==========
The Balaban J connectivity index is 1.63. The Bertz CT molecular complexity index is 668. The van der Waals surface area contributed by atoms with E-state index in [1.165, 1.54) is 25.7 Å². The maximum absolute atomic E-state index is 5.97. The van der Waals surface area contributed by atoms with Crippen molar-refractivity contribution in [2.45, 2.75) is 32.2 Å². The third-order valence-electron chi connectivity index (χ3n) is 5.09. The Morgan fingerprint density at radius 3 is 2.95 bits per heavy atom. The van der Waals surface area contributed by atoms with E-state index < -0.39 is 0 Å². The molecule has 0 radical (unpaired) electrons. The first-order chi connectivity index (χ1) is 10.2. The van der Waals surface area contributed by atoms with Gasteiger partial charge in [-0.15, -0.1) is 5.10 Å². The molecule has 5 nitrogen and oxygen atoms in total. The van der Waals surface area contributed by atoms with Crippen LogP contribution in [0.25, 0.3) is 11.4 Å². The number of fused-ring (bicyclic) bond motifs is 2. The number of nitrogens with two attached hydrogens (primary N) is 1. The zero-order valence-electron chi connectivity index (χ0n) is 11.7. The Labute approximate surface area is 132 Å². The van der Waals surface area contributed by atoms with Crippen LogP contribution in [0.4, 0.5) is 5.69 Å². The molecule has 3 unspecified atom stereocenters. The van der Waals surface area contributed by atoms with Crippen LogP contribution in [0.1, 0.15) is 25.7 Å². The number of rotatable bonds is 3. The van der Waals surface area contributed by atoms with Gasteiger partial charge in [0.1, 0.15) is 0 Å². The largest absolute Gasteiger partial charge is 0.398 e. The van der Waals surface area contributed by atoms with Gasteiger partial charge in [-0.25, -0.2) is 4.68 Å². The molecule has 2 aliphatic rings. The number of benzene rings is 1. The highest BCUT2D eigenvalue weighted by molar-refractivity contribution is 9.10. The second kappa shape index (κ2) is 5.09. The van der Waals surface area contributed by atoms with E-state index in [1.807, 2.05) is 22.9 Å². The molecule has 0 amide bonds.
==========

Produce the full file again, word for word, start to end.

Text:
The Balaban J connectivity index is 1.63. The Bertz CT molecular complexity index is 668. The van der Waals surface area contributed by atoms with E-state index in [1.165, 1.54) is 25.7 Å². The maximum absolute atomic E-state index is 5.97. The van der Waals surface area contributed by atoms with Crippen molar-refractivity contribution in [2.45, 2.75) is 32.2 Å². The third-order valence-electron chi connectivity index (χ3n) is 5.09. The Morgan fingerprint density at radius 3 is 2.95 bits per heavy atom. The van der Waals surface area contributed by atoms with E-state index < -0.39 is 0 Å². The molecule has 0 radical (unpaired) electrons. The first-order chi connectivity index (χ1) is 10.2. The van der Waals surface area contributed by atoms with Gasteiger partial charge in [-0.15, -0.1) is 5.10 Å². The molecule has 5 nitrogen and oxygen atoms in total. The van der Waals surface area contributed by atoms with Crippen LogP contribution in [0.25, 0.3) is 11.4 Å². The number of fused-ring (bicyclic) bond motifs is 2. The number of nitrogens with two attached hydrogens (primary N) is 1. The zero-order valence-electron chi connectivity index (χ0n) is 11.7. The Labute approximate surface area is 132 Å². The van der Waals surface area contributed by atoms with Crippen LogP contribution in [0.4, 0.5) is 5.69 Å². The molecule has 3 unspecified atom stereocenters. The van der Waals surface area contributed by atoms with Crippen LogP contribution in [0.1, 0.15) is 25.7 Å². The number of rotatable bonds is 3. The van der Waals surface area contributed by atoms with Gasteiger partial charge in [0.1, 0.15) is 0 Å². The largest absolute Gasteiger partial charge is 0.398 e. The van der Waals surface area contributed by atoms with Gasteiger partial charge in [-0.25, -0.2) is 4.68 Å². The molecule has 2 aliphatic rings. The number of benzene rings is 1. The highest BCUT2D eigenvalue weighted by molar-refractivity contribution is 9.10. The second kappa shape index (κ2) is 5.09. The van der Waals surface area contributed by atoms with E-state index in [1.807, 2.05) is 22.9 Å². The molecule has 0 amide bonds.